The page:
MCPc CEO Comments on Baltimore Hack

MCPc Comments on the Baltimore Ransomware Attack


Unfortunately, ransomware attacks like the one in Baltimore on May 7th are only going to become more and more common. The cost of entry for this form of attack is very low—they do not require any particularly advanced technical skills to perpetrate a network. Cisco’s 2017 Annual Cybersecurity Report says that ransomware is rising 350% year over year. The increased incidence of ransomware is reflected in damage costs, as well: global ransomware damage costs are predicted to hit $11.5 billion this year and rise to $20 billion in 2021, according to Cybersecurity Ventures.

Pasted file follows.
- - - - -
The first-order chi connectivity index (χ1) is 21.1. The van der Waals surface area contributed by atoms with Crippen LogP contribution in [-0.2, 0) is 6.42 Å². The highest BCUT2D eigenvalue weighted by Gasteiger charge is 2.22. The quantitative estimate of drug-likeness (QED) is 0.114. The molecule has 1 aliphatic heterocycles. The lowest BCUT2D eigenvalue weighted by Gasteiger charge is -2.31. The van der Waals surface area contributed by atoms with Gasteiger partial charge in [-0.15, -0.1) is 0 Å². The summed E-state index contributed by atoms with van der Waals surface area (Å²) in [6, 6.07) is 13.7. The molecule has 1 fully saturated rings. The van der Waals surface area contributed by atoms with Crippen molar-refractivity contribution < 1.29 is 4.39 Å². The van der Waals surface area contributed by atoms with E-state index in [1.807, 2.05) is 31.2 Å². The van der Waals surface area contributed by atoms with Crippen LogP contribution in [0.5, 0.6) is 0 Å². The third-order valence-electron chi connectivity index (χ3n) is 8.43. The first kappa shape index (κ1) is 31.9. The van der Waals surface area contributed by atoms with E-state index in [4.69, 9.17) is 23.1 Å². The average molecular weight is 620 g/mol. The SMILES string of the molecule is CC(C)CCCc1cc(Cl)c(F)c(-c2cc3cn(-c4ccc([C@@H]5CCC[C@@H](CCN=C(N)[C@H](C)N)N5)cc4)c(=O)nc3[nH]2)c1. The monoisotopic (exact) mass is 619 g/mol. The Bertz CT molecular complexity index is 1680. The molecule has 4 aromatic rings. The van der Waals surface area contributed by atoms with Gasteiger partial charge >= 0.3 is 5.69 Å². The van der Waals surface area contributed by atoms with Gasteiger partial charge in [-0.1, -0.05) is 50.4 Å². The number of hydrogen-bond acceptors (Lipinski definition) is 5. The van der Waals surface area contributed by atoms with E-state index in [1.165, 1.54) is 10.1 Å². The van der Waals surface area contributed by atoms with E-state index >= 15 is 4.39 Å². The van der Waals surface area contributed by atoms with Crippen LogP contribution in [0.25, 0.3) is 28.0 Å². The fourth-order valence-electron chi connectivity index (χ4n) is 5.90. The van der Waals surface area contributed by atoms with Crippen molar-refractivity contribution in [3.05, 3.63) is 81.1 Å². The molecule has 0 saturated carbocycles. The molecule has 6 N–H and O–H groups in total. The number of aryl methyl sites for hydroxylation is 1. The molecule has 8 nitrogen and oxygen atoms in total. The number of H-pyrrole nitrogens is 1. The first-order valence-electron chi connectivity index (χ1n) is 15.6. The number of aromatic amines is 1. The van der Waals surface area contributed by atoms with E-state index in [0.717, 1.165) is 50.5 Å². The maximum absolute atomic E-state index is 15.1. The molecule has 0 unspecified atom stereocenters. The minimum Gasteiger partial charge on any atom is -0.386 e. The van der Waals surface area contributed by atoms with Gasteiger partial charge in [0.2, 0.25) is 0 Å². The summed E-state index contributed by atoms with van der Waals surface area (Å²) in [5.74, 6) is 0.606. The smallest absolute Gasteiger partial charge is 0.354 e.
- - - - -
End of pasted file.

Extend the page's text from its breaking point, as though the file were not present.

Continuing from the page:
But there is some good news: this potentially devastating impact is nearly entirely preventable. At the core, the vast majority of successful ransomware attacks take advantage of known vulnerabilities in operating systems and applications. According to the 2019 DBIR, 54% of breaches are through desktops and laptops. Education and training can help, but only so far. The bulk of these attacks are successful due to poor cyber hygiene and systems that are not properly maintained and up to date.

The cybersecurity industry has responded with a variety of tools that have historically limited success of dangerous ransomware attacks. All of these tools offer valuable protections, but true intervention can only be achieved through a holistic data protection strategy, like that offered through MCPc’s Chain of Custody Security Solutions Platform.

Learn more about MCPc's Chain of Custody Security Solutions

Andy Jones, CEO at MCPc